Toast’s founders had no previous entrepreneurial successes. (Fredette’s first startup, a Facebook competitor called wickedparty.com, flopped while he was still in college.) One investor after another turned them down.
But the restaurant industry was vast — now close to $1 trillion in annual sales in the United States alone — and ripe for change. Most restaurants had outdated computer systems that weren’t connected to the cloud. Endeca founder Steve Papa was so impressed by the trio when they worked for him that he invested $500,000 — and eventually a total of $10 million.
Within three years, Toast had more than 1,000 customers and millions of dollars in revenue. Kent Bennett, partner at Bessemer Venture Partners, led the first VC investment round, $30 million, in January 2016. Major local customers today include Joanne Chang’s Flour Bakery chain.
Kathleen Turner, who runs two seafood restaurants on Boston’s North Shore, has used Toast’s offerings since 2019. Her labor costs had doubled over the previous five years, but Toast’s hand-held terminals and other products helped servers handle more tables and meant she needed support staff for fewer hours. Turner won’t put a number on the savings, but will say this: Without the improvements, “We would have been out of business.”
“Toast is becoming an increasingly important part of the restaurant model,” she says. “They’re a bright spot for the restaurant industry.”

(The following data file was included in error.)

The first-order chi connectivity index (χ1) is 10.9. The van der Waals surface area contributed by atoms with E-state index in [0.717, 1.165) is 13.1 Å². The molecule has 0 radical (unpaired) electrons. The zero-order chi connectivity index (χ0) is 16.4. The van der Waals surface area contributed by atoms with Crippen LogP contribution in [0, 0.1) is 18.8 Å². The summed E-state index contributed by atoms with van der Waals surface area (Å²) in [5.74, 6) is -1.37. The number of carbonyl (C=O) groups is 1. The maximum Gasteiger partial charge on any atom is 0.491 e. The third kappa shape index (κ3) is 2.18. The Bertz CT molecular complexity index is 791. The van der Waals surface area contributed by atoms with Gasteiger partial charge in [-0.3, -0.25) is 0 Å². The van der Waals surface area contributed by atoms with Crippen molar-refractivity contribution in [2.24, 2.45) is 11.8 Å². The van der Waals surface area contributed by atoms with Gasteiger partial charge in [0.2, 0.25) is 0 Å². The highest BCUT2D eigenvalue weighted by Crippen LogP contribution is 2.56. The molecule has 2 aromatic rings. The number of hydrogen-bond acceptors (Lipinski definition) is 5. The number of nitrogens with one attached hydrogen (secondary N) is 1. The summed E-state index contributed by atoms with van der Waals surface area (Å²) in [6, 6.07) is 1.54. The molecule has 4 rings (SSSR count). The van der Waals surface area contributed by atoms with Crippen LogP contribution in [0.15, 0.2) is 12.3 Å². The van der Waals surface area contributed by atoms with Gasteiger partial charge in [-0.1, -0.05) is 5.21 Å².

Efficiency was never more important than during the pandemic, as restaurants navigated lockdowns and capacity limits, and shifted to takeout. Toast was not unscathed; it laid off half its workforce — 1,300 people.
Toast scrambled to enhance online ordering systems and QR code technology to let diners order and pay at outdoor tables. With the new features in high demand, revenue doubled to $1.7 billion in 2021 and gained another 60 percent last year, to $2.7 billion.
The company employs 2,000 more people than it did before the pandemic.
Toast’s success opened doors for other startups aiming at specific markets with cloud software and payments features, including auto repair shop-focused Shopmonkey and laundromat server Cents. Venture capitalists now seek such niche players, describing them as the “Toast of dentists” or the “Toast of parking lots.”
Toast has opened other doors, too. Narang, who was born in India and went to MIT, with his partners has focused on increasing diversity. Women make up 43 percent of Toast’s workforce, compared with an average of 25 percent at all local tech companies, according to estimates from industry group CompTIA. About 10 percent of Toast’s workers are Black or Hispanic, compared with 8 percent across the local industry.
Even while making progress on diversity, Toast’s stock took a beating as interest rates rose, recession threats grew, and consumer spending slowed. Toast’s stock is trading at less than half the $40 per share price from its September 2021 initial public offering.
Toast’s founders, however, have navigated difficult times before. They are positioning the company for the rebound, following new advances in robotics, payment systems, and artificial intelligence as they develop new products for restaurants.
“Innovation is kind of like catching a wave in surfing,” Fredette says. “If you’re not already swimming in the same direction, the wave is going to pass you by.”